Cameron Fullmer: Polar Flux
Instagram handle: @cam_______fullmer
I am 23 years old and currently living in Richmond, Virginia. I am the founder of MEAT Office for Design and a project designer at Baskervill. After graduating from the University of Virginia School of Architecture in May 2016 with a BS in Architecture, I established my office: MEAT Office for DEsign, and work as a project designer at Baskervill. My recent work with MEAT has been community-focused; specifically studying the spatial concerns of Syrian Refugees in Europe and the impact of climate change in Arctic communities.
POLAR FLUX : ENGAGING DYNAMIC COASTAL BOUNDARIES THROUGH TEMPORARY CONNECTIONS
Project Statement: This project was completed as a part of the Arctic Design Group (ADG) traveling studio in Longyearbyen, Svalbard, Norway; the northern-most permanent settlement in the world. Under the pilotage of Dr. Matthew Jull and Leena Cho (founders of ADG and Kutonotuk), I studied the conditions of coastal material fluctuation, permafrost resilience, and seasonal accessibility: all defining factors in Arctic urbanism.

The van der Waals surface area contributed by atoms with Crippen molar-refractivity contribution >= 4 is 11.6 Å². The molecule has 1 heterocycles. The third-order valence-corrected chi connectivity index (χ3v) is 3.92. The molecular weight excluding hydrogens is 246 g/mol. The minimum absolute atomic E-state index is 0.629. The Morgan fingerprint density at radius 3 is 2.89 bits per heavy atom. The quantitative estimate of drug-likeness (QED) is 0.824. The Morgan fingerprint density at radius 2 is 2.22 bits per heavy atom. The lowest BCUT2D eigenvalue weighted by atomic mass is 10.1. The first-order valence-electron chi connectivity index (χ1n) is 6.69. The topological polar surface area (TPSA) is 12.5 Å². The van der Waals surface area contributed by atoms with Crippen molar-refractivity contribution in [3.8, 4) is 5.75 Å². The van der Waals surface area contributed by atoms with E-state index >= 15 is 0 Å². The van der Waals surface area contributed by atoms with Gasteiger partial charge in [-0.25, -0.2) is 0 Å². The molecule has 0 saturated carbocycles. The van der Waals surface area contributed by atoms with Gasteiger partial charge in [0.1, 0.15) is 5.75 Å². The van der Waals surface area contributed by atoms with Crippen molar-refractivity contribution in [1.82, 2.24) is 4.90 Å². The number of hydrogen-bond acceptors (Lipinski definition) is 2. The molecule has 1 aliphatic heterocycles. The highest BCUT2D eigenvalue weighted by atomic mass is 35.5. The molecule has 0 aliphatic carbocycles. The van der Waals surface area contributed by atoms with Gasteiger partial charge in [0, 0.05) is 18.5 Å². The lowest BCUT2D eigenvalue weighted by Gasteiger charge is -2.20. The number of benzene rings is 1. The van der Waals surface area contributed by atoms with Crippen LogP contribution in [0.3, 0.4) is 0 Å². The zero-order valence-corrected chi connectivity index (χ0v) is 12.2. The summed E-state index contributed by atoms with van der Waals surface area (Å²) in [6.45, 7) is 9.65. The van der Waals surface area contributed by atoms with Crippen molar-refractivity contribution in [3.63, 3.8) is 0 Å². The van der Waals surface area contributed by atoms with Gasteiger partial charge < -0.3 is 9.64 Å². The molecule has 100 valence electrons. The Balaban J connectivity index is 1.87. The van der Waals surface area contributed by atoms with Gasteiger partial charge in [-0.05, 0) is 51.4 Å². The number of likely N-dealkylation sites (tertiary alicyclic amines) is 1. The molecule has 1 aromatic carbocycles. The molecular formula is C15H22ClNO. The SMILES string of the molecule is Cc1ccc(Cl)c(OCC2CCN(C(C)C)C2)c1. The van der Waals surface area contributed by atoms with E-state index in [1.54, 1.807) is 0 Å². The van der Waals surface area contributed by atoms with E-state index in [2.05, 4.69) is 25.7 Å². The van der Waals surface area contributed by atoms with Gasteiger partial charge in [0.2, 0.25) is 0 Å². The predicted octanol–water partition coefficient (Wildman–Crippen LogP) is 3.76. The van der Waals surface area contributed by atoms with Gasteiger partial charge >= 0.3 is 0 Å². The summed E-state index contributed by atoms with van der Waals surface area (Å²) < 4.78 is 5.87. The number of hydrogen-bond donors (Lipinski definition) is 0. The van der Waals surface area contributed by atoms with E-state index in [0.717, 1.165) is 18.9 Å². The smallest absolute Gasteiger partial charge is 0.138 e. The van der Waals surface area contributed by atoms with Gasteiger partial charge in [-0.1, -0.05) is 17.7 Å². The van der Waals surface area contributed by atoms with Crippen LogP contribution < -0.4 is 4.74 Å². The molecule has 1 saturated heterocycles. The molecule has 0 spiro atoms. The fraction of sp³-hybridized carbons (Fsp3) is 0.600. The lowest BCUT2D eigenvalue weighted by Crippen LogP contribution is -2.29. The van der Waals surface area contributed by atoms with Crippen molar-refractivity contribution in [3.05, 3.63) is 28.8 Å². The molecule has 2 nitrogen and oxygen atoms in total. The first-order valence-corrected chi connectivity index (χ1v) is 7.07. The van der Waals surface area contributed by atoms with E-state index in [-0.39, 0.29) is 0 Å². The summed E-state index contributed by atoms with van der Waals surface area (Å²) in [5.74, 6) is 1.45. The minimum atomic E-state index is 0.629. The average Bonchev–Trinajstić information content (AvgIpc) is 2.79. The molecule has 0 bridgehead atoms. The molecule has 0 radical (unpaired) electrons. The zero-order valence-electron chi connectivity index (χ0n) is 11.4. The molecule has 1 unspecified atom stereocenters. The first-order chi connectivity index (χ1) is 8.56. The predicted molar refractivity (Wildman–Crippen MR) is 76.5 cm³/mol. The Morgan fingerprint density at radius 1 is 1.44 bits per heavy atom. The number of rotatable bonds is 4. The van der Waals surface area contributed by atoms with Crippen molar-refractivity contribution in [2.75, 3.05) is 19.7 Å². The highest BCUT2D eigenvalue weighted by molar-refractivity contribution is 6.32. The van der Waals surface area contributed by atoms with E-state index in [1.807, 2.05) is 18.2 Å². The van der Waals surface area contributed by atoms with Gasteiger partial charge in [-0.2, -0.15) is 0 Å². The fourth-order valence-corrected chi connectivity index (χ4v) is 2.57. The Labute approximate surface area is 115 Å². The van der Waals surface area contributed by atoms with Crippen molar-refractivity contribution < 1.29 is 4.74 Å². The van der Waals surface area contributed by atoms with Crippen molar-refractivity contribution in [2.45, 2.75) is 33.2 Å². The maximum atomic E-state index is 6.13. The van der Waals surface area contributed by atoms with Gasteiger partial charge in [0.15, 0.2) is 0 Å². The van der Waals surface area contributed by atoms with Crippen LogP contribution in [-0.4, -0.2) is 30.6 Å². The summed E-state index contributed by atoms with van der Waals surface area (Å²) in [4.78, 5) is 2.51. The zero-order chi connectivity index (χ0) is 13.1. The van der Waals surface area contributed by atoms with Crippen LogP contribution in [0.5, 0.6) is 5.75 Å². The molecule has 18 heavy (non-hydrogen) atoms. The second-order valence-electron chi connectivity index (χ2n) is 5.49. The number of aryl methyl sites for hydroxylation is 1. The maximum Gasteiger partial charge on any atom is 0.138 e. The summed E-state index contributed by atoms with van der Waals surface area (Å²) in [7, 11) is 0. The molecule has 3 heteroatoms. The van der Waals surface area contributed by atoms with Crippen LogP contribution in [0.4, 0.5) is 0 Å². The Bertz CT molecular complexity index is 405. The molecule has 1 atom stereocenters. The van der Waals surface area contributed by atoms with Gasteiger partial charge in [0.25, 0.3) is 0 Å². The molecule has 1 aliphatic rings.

Project Description: A PRIVATE LABYRINTH OF PROGRAM WITH A PUBLIC AGENDA ENGAGES THE SHIFTING GRAVEL COASTLINE OF LONGYEARBYEN . THE THRESHOLD BRIDGES THE TWO BANKS OF THE LONGYEARBYEN RIVER ESTUARY SEASONALLY AND CONNECTS TWO SECTIONS OF THE CITY WHICH CURRENTLY EXIST IN ISOLATION FROM ONE ANOTHER. THE FORMATION OF SEA ICE AND GRAVEL DEPOSITS ALLOW ACCESSIBILITY TO CERTAIN PROGRAMS OF THE BRIDGE. BY ISOLATING CERTAIN PROGRAM FROM THE CENTRAL PEDESTRIAN PATH, ACCESSIBILITY IS ONLY AVAILABLE IN CERTAIN CONDITIONS. THE VARYING CONDITIONS OF NARROW SPACES ALLOW FOR PROGRAMS TO CREATE MICRO-CLIMATES OUTSIDE OF THE WALLS WHICH ENCLOSE THEM. THIS ALLOWS FOR A FUNCTIONAL YEAR-ROUND BUILDING WHICH IS AS SEASONALLY DYNAMIC AS THE ARCTIC ITSELF.